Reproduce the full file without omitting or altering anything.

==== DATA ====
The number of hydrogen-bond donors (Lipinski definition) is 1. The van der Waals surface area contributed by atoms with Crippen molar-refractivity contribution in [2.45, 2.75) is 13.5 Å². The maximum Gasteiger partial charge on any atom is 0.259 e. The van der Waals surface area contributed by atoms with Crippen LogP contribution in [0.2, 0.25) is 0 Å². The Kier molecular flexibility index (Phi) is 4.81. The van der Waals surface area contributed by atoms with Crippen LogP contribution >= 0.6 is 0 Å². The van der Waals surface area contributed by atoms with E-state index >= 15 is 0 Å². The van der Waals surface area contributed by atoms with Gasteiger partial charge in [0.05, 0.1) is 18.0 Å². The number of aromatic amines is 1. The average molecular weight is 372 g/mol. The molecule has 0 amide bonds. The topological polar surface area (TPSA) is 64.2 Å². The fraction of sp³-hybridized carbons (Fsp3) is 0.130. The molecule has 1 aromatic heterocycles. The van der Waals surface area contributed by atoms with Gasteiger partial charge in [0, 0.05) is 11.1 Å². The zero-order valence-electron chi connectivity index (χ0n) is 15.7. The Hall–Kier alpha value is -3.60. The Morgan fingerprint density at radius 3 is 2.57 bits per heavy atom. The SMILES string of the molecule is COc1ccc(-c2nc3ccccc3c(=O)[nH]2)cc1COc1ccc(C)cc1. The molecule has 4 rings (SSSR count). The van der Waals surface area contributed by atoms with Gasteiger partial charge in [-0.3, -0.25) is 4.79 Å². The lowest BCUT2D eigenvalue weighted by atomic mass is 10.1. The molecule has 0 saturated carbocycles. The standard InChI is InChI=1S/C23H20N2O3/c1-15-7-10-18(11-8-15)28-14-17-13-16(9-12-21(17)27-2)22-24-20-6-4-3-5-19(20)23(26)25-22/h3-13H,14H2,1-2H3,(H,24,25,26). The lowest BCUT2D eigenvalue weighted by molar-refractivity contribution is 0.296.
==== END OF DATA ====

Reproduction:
The number of hydrogen-bond donors (Lipinski definition) is 1. The van der Waals surface area contributed by atoms with Crippen molar-refractivity contribution in [2.45, 2.75) is 13.5 Å². The maximum Gasteiger partial charge on any atom is 0.259 e. The van der Waals surface area contributed by atoms with Crippen LogP contribution in [0.2, 0.25) is 0 Å². The Kier molecular flexibility index (Phi) is 4.81. The van der Waals surface area contributed by atoms with Crippen LogP contribution >= 0.6 is 0 Å². The van der Waals surface area contributed by atoms with E-state index >= 15 is 0 Å². The van der Waals surface area contributed by atoms with Gasteiger partial charge in [0.05, 0.1) is 18.0 Å². The number of aromatic amines is 1. The average molecular weight is 372 g/mol. The molecule has 0 amide bonds. The topological polar surface area (TPSA) is 64.2 Å². The fraction of sp³-hybridized carbons (Fsp3) is 0.130. The molecule has 1 aromatic heterocycles. The van der Waals surface area contributed by atoms with Gasteiger partial charge in [0, 0.05) is 11.1 Å². The zero-order valence-electron chi connectivity index (χ0n) is 15.7. The Hall–Kier alpha value is -3.60. The Morgan fingerprint density at radius 3 is 2.57 bits per heavy atom. The SMILES string of the molecule is COc1ccc(-c2nc3ccccc3c(=O)[nH]2)cc1COc1ccc(C)cc1. The molecule has 4 rings (SSSR count). The van der Waals surface area contributed by atoms with Gasteiger partial charge in [-0.3, -0.25) is 4.79 Å². The lowest BCUT2D eigenvalue weighted by atomic mass is 10.1. The molecule has 0 saturated carbocycles. The standard InChI is InChI=1S/C23H20N2O3/c1-15-7-10-18(11-8-15)28-14-17-13-16(9-12-21(17)27-2)22-24-20-6-4-3-5-19(20)23(26)25-22/h3-13H,14H2,1-2H3,(H,24,25,26). The lowest BCUT2D eigenvalue weighted by molar-refractivity contribution is 0.296.